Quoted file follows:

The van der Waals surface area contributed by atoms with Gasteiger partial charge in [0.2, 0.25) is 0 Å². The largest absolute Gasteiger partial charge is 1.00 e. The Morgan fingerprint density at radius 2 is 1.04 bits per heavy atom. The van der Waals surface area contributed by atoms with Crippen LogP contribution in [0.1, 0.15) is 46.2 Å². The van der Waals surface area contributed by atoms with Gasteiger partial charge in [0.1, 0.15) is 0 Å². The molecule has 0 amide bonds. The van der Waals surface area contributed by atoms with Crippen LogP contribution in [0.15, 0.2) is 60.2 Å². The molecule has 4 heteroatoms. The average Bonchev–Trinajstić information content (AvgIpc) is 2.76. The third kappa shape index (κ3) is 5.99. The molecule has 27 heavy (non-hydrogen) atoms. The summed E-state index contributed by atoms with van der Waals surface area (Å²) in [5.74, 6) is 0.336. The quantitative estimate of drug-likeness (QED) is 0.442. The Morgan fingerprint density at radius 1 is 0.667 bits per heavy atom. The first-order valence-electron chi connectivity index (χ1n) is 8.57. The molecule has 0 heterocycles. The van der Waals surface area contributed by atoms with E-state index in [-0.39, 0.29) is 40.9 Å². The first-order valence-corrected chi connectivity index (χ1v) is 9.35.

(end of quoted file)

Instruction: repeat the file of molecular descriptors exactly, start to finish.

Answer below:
The van der Waals surface area contributed by atoms with Gasteiger partial charge in [0.2, 0.25) is 0 Å². The largest absolute Gasteiger partial charge is 1.00 e. The Morgan fingerprint density at radius 2 is 1.04 bits per heavy atom. The van der Waals surface area contributed by atoms with Crippen LogP contribution in [0.1, 0.15) is 46.2 Å². The van der Waals surface area contributed by atoms with Gasteiger partial charge in [0.1, 0.15) is 0 Å². The molecule has 0 amide bonds. The van der Waals surface area contributed by atoms with Crippen LogP contribution in [0.15, 0.2) is 60.2 Å². The molecule has 4 heteroatoms. The average Bonchev–Trinajstić information content (AvgIpc) is 2.76. The third kappa shape index (κ3) is 5.99. The molecule has 27 heavy (non-hydrogen) atoms. The summed E-state index contributed by atoms with van der Waals surface area (Å²) in [5.74, 6) is 0.336. The quantitative estimate of drug-likeness (QED) is 0.442. The Morgan fingerprint density at radius 1 is 0.667 bits per heavy atom. The first-order valence-electron chi connectivity index (χ1n) is 8.57. The molecule has 0 heterocycles. The van der Waals surface area contributed by atoms with E-state index in [-0.39, 0.29) is 40.9 Å². The first-order valence-corrected chi connectivity index (χ1v) is 9.35.